There Are Enough Votes For *A* Triggerless Public Option

by: Chris Bowers

Wed Sep 16, 2009 at 18:26


In our email petitioning Harry Reid earlier today, I claimed "we have the votes to pass a public option in health care reform." This is a statement I stand by, as long as the emphasis is on a triggerless public option, rather than on any of the triggerless public options that currently passed through Congressional committees.

To put it a different way, we have statements showing that there are enough votes in favor of some sort of triggerless public option to pass it through reconciliation. Here is the path to passage:

  • Take the 47 "yes" votes at the Washington Independent Scoreboard.
  • Subtract Bill Nelson and Robert Byrd (45)
  • Add Claire McCaskill and Max Baucus (47)
  • Add Jon Tester and Mark Begich (49)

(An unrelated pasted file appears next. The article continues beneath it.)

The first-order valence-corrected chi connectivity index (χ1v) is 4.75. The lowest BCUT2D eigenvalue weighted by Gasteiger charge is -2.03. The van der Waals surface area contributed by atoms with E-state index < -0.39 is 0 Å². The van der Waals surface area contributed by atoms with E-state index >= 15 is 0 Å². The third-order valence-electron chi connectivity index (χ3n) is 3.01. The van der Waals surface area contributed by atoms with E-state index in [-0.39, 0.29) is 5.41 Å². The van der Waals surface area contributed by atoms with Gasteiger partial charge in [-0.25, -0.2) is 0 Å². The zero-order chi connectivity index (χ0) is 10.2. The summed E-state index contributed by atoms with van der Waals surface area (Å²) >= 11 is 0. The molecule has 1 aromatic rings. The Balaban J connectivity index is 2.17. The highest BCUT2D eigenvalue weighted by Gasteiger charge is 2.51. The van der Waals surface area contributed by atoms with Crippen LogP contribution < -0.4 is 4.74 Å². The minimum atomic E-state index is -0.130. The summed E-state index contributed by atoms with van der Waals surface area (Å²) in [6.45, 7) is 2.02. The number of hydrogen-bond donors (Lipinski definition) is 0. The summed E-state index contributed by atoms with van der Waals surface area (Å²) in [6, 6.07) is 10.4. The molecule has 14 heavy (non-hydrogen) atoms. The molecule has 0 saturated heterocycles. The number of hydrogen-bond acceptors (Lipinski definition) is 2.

• Pass the bill with some combination of a tiebreaker from Vice-President Biden, interim appointment to Kennedy's seat, and Senator Byrd not voting.
There are public statements to fully justify this path to passage.

Full details can be found in the extended entry.

Chris Bowers :: There Are Enough Votes For *A* Triggerless Public Option
Let's start for a moment with a whip count other than the one we have been running. Today, the Washington Independent has published a "Senate Public Option Scoreboard," detailing the public statements of all 99 Senators. The Scoreboard lists 47 supporters, 38 opponents, and 14 fence sitters. It seems pretty accurate, but does need a few tweaks:

  • 48--Claire McCaskill is a yes, not a maybe. Back in May, Claire McCaskill was one of the 28 Demcorats to sign onto the Kennedy-Brown resolution that strongly supported a public option.

  • 49--Max Baucus is a yes, not a maybe. Even though Max Baucus is working to kill the public option before it reaches the floor, it seems impossible for him to vote against a public option that does reach the floor, given that he has declared "I want a public option too!" Hard to get any clearer than that. So, we have Baucus's vote--if a public option reaches the floor.